John Muir


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As soon as any mishap befalls the main axis as being burned off at top or broken down with snow or stormwinds every branch beneath no matter how situated at once seems to become excited & anxious that the onward growth be continued & branches wh [which] before grew contentedly outward now turn upward – rush to the front to take the fallen leaders place.

The Sequoia belt extends from Old Mill Flat N N E ward [north northeastward] almost unbrokenly a dist [distance] of ten or 12 miles, to near the S.S.F. of K R [Kings River] In some places 2 miles wide, forms the bulk of the woods. Forms beautiful meadow edgeings in many places. Here are no evidence of decadence, for every old & dying tree one or more in prime, & for every one in prime many young trees, saplings & seedlings. Here as elsewhere they seem to follow streams, small cool oozing brooks in wh [which] they dip their roots but they mostly make those streams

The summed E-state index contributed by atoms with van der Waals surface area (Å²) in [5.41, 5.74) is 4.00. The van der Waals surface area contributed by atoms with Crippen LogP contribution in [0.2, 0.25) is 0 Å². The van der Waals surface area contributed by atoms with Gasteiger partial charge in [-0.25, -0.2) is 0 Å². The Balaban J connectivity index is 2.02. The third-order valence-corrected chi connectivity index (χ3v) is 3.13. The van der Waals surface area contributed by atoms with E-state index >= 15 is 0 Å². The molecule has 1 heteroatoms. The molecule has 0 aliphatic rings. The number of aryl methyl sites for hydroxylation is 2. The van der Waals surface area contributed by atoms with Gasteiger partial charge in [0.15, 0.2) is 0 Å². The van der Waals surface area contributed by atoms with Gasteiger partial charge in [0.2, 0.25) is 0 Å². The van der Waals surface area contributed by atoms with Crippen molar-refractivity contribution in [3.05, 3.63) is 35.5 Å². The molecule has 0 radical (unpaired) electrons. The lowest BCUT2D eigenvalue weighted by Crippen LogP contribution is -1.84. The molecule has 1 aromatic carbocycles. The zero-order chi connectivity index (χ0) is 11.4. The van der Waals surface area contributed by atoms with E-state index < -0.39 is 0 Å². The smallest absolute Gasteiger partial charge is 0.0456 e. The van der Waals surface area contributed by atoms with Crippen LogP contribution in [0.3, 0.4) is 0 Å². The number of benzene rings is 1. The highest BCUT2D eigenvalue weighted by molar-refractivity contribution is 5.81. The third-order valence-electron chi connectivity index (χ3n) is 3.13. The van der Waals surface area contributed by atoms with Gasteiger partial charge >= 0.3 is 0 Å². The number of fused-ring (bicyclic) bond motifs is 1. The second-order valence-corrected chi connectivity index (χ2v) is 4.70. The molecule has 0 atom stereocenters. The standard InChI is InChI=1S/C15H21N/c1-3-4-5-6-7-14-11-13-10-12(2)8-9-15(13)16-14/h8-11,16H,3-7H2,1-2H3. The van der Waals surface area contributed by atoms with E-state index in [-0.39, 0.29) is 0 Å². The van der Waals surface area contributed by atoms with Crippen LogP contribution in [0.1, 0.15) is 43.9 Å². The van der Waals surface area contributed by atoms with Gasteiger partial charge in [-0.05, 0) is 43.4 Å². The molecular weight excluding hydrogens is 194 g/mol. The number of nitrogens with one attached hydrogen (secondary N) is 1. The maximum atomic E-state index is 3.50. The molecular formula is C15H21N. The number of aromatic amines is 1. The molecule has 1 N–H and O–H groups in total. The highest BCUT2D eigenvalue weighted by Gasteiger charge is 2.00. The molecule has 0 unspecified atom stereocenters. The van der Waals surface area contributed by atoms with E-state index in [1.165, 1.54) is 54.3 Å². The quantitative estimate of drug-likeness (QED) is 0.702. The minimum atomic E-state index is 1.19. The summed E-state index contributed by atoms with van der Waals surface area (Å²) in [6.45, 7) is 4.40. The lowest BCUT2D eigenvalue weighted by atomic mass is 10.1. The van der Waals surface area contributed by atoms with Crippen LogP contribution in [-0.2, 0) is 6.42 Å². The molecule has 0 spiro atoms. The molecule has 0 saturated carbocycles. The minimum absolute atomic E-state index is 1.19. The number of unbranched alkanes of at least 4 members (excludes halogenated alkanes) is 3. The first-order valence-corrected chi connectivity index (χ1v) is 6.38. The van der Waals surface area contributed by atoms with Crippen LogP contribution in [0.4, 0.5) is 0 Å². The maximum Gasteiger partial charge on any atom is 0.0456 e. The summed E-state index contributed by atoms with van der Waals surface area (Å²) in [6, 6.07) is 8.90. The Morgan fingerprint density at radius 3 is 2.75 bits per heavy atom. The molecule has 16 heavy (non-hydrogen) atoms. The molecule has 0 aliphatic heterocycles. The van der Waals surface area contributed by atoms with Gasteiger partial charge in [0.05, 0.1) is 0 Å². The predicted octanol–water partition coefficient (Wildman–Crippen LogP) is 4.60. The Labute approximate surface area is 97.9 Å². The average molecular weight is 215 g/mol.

Date Original



Original journal dimensions: 20 x 15 cm.

Resource Identifier



Holt-Atherton Special Collections, University of the Pacific Library

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John Muir, journals, drawings, writings, travel, journaling, naturalist